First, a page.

Publications about 'gradient descent'
Conference articles
  1. A.C.B de Olivera, M. Siami, and E.D. Sontag. Remarks on the gradient flow for linear neural network based feedback for the LQR Problem. In Proc. 2024 63rd IEEE Conference on Decision and Control (CDC), 2024. Note: Submitted.Keyword(s): neural networks, overparametrization, gradient descent, input to state stability, gradient systems, feedback control, LQR.
    Motivated by the current interest in using Artificial intelligence (AI) tools in control design, this paper takes the first steps towards bridging results from gradient methods for solving the LQR control problem, and neural networks. More specifically, it looks into the case where one wants to find a Linear Feed-Forward Neural Network (LFFNN) that minimizes the Linear Quadratic Regulator (LQR) cost. This work develops gradient formulas that can be used to implement the training of LFFNNs to solve the LQR problem, and derives an important conservation law of the system. This conservation law is then leveraged to prove global convergence of solutions and invariance of the set of stabilizing networks under the training dynamics. These theoretical results are then followed by and extensive analysis of the simplest version of the problem (the ``scalar case'') and by numerical evidence of faster convergence of the training of general LFFNNs when compared to traditional direct gradient methods. These results not only serve as indication of the theoretical value of studying such a problem, but also of the practical value of LFFNNs as design tools for data-driven control applications.

  2. A.C.B de Olivera, M. Siami, and E.D. Sontag. Dynamics and perturbations of overparameterized linear neural networks. In Proc. 2023 62st IEEE Conference on Decision and Control (CDC), pages 7356-7361, 2023. Note: Extended version is On the ISS property of the gradient flow for single hidden-layer neural networks with linear activations, arXiv [PDF] [doi:10.1109/CDC49753.2023.10383478] Keyword(s): neural networks, overparametrization, gradient descent, input to state stability, gradient systems.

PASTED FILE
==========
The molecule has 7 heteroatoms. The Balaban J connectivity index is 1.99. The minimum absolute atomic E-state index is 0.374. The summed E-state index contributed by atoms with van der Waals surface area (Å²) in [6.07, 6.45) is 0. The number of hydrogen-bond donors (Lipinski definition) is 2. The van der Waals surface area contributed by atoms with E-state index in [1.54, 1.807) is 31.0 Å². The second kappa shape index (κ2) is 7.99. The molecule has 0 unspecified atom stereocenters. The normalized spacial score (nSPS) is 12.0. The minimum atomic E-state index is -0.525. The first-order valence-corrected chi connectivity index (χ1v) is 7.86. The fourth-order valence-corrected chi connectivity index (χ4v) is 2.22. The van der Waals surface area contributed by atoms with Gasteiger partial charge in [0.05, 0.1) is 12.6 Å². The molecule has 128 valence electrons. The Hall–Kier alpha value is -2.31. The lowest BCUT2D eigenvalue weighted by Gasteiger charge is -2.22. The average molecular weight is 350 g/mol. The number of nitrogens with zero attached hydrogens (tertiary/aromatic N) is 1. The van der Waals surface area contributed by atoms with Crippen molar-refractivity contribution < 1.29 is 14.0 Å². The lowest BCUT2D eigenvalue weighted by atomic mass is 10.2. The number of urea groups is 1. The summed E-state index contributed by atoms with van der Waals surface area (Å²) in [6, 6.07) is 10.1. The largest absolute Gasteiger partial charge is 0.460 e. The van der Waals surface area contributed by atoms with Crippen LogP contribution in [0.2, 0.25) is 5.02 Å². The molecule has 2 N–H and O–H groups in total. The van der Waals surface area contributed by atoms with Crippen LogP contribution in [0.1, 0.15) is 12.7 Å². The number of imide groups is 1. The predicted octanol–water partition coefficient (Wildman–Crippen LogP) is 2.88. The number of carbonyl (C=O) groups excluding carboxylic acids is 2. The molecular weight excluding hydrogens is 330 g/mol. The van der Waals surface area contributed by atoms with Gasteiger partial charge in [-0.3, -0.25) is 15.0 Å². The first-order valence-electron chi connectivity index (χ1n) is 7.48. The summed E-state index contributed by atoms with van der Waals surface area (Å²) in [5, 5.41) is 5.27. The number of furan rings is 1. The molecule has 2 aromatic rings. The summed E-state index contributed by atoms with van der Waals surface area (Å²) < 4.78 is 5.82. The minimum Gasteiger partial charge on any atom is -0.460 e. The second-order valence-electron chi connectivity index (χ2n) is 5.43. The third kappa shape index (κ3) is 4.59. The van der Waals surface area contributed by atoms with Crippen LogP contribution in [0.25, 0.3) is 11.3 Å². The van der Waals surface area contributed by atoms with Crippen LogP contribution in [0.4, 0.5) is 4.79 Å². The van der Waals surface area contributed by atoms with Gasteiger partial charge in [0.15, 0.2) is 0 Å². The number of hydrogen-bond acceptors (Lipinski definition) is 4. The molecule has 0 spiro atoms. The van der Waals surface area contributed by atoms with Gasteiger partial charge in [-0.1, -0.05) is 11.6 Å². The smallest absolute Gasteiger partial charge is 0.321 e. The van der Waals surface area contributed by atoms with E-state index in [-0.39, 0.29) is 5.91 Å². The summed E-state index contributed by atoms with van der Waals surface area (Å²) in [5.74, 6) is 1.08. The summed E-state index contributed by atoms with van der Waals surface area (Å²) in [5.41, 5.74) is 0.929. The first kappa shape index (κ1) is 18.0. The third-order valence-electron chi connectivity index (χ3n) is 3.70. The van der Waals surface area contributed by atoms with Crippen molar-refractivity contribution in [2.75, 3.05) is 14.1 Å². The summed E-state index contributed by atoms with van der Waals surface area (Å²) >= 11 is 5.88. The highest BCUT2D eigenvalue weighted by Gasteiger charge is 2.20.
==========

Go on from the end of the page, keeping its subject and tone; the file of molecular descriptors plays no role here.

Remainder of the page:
Recent research in neural networks and machine learning suggests that using many more parameters than strictly required by the initial complexity of a regression problem can result in more accurate or faster-converging models -- contrary to classical statistical belief. This phenomenon, sometimes known as ``benign overfitting'', raises questions regarding in what other ways might overparameterization affect the properties of a learning problem. In this work, we investigate the effects of overfitting on the robustness of gradient-descent training when subject to uncertainty on the gradient estimation. This uncertainty arises naturally if the gradient is estimated from noisy data or directly measured. Our object of study is a linear neural network with a single, arbitrarily wide, hidden layer and an arbitrary number of inputs and outputs. In this paper we solve the problem for the case where the input and output of our neural-network are one-dimensional, deriving sufficient conditions for robustness of our system based on necessary and sufficient conditions for convergence in the undisturbed case. We then show that the general overparametrized formulation introduces a set of spurious equilibria which lay outside the set where the loss function is minimized, and discuss directions of future work that might extend our current results for more general formulations.

  3. T. Natschläger, W. Maass, E.D. Sontag, and A. Zador. Processing of time series by neural circuits with biologically realistic synaptic dynamics. In Todd K. Leen, T. G. Dietterich, and V. Tresp, editors, Advances in Neural Information Processing Systems 13 (NIPS2000), pages 145-151, 2000. MIT Press, Cambridge. [PDF] Keyword(s): neural networks, Volterra series.
    Experimental data show that biological synapses are dynamic, i.e., their weight changes on a short time scale by several hundred percent in dependence of the past input to the synapse. In this article we explore the consequences that this synaptic dynamics entails for the computational power of feedforward neural networks. It turns out that even with just a single hidden layer such networks can approximate a surprisingly large large class of nonlinear filters: all filters that can be characterized by Volterra series. This result is robust with regard to various changes in the model for synaptic dynamics. Furthermore we show that simple gradient descent suffices to approximate a given quadratic filter by a rather small neural system with dynamic synapses.

Internal reports
  1. E.D. Sontag. Some remarks on the backpropagation algorithm for neural net learning. Technical report SYCON-88-02, Rutgers Center for Systems and Control, 1988. [PDF] Keyword(s): machine learning, neural networks.
    This is a very old informal report that discusses the study of local minima of quadratic loss functions for fitting errors in sigmoidal neural net learning. It also includes several remarks concerning the growth of weights during gradient descent. There is nothing very interesting here - far better knowledge is now available - but the report was placed here by request.



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Last modified: Wed Apr 17 19:59:03 2024
Author: sontag.

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